Panhandling in Fredericksburg could soon become a bit more like baseball: three strikes and you're out.
Under a proposal before the City Council tonight, Fredericksburg Police Chief David Nye will ask that repeat violations of the city's aggressive solicitation ordinance be recategorized as a class one misdemeanor. If adopted, the ordinance would be effective immediately.
In a memo from Nye to City Manager Beverly Cameron explaining the need for the ordinance, Nye writes that 23 individuals were charged with aggressive solicitation in 2010.
"Of those 23 charged, 12 individuals have had two or more convictions for the offense since the ordinance was first enacted," writes Nye. "One individual was charged on fourteen separate occasions for aggressive solicitation in 2010 alone."
The city first adopted its aggressive solicitation ordinance in 2005 in response to complaints about panhandling in Fredericksburg and concerns about its impact on visitors to downtown. The ordinance classified panhandling as a class four misdemeanor and was designed to target panhandlers who hold signs at traffic intersections looking for charity in passing motorists.
The ordinance entirely prohibits people standing in the street or the median to from soliciting contributions from passing vehicles. The ordinance also prohibits solicitors from approaching someone in a way which could case them to fear bodily harm, continuing to ask for money after being rebuffed, non-consensual physical contact between solicitor and solicitee, blocking a pedestrian or vehicle, the use of threatening gestures, panhandling within 20 feet of an ATM and panhandling in groups of three or more.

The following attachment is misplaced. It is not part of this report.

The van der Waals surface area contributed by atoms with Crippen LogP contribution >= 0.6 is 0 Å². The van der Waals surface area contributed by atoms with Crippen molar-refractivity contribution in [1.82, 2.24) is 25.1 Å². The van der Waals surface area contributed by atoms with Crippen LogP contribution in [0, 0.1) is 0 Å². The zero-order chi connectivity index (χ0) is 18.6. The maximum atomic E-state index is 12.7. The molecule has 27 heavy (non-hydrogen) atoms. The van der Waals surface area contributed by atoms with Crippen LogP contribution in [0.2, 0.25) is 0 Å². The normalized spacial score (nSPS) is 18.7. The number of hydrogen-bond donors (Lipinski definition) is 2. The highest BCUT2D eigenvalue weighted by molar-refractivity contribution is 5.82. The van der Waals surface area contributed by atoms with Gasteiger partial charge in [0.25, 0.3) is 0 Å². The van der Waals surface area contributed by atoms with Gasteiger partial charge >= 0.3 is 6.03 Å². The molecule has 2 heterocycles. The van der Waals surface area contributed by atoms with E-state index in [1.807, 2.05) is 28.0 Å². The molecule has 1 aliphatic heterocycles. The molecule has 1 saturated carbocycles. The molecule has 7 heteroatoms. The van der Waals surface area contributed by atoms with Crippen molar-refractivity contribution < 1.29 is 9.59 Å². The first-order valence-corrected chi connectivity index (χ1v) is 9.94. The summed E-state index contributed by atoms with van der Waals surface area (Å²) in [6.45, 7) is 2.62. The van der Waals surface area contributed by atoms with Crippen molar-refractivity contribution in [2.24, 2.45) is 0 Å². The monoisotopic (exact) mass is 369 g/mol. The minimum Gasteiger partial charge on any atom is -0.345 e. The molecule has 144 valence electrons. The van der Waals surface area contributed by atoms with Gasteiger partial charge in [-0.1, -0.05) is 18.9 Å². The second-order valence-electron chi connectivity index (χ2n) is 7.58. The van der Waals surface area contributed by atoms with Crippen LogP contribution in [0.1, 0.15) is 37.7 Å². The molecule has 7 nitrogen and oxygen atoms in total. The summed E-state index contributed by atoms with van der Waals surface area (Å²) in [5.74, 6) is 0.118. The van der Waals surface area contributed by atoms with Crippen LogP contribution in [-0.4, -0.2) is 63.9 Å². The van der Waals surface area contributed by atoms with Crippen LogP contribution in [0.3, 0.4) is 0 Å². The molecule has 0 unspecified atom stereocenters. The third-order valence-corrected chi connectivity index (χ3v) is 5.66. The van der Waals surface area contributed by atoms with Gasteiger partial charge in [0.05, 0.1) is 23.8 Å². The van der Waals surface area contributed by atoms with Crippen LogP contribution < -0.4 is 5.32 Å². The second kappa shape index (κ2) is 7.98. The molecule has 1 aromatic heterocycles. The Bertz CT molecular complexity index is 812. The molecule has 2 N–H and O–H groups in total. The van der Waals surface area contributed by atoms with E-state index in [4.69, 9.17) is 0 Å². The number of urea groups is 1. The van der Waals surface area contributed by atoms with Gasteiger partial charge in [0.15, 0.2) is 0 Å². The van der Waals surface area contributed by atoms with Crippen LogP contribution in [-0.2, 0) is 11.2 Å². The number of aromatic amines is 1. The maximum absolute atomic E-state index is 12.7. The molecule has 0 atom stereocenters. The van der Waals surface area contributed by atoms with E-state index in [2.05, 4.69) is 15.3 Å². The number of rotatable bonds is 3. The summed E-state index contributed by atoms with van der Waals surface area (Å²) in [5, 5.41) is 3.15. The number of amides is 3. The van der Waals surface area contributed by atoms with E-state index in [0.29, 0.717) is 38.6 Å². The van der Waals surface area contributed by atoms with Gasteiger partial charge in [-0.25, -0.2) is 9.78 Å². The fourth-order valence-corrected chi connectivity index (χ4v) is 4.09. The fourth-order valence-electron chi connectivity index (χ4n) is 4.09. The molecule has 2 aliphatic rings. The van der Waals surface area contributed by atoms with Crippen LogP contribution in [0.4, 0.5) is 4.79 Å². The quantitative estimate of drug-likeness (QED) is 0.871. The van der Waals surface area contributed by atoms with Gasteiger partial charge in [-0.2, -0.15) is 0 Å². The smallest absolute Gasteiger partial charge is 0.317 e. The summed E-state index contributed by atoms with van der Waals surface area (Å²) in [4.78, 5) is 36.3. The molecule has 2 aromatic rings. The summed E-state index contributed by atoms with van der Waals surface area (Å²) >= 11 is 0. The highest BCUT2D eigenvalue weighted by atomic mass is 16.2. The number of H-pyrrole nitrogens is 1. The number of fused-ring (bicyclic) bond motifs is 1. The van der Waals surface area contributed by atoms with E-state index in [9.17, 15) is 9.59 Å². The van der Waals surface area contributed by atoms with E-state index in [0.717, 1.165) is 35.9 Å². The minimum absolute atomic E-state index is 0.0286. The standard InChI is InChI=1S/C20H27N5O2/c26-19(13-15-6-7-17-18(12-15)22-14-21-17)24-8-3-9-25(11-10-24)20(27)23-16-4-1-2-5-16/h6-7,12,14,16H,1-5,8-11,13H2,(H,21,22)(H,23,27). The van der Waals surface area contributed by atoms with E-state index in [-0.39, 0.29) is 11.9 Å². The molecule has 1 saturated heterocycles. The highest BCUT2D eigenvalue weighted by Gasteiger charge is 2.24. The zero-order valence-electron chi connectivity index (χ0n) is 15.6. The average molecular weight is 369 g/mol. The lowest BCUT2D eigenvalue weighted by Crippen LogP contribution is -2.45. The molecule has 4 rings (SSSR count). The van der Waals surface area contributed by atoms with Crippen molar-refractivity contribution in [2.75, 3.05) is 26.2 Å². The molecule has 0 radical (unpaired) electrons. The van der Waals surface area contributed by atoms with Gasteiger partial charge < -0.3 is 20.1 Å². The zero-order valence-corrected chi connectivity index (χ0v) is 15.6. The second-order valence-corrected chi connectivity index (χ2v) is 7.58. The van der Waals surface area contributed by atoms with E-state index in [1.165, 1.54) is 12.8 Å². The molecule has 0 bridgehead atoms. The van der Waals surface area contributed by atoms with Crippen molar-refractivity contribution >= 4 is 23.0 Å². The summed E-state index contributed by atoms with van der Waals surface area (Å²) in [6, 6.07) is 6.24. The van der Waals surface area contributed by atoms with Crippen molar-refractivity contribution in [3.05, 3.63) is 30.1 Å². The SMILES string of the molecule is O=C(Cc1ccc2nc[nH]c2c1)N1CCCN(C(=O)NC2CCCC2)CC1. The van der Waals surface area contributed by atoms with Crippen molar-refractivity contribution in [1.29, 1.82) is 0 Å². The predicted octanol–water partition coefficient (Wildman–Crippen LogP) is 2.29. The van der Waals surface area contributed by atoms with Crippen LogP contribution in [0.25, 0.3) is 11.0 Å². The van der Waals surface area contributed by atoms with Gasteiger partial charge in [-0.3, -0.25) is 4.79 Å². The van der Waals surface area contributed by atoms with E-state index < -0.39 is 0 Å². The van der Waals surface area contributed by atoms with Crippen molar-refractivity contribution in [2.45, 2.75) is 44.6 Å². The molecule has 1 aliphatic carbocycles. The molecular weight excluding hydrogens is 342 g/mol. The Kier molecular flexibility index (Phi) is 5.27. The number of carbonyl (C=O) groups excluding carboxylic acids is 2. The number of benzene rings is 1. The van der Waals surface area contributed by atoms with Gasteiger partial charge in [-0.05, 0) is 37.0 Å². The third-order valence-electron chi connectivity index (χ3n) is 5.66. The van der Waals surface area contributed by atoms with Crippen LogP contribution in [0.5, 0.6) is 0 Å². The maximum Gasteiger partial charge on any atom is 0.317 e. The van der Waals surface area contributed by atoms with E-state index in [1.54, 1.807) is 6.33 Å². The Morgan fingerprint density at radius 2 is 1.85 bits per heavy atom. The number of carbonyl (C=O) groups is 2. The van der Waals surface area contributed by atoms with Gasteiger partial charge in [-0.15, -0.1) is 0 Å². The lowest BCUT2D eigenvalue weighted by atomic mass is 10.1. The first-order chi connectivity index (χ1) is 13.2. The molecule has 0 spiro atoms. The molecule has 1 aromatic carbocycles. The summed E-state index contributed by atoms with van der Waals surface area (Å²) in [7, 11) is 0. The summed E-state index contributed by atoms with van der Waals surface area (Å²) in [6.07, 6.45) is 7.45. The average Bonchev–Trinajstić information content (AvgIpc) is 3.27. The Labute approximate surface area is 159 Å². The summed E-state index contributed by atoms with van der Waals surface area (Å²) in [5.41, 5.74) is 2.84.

"While the ordinance initially provided an effective means of discouraging the unlawful behavior, the classification of the offense as a class four misdemeanor allowed only for a maximum penalty of up to $250 and no jail time," writes Nye. "However the imposition of a guilty verdict and subsequent fine is a moot consideration when offenders do not appear for their scheduled court hearing."
The proposed amendment to the law would make panhandling punishable by a $2,500 fine or up to a year in jail. It would also allow officers to recommend violators be jailed prior to their day in court if the officers can convince a judge that the offender would either not show up for court or continue to engage in illegal panhandling.
Nye says that it is difficult to determine the fiscal impact of the proposal. A court appointed lawyer, which a homeless defendant would almost certainly be eligible for, costs the city $120 a day. Jailtime for violators costs $59 a day.
"It is expected that there will be an initial increased expense for for incarceration of repeat offenders," writes Nye. "But it is also expected that the incidence of repeat offenders will be significantly reduced after the amended ordinance has been in effect for several months."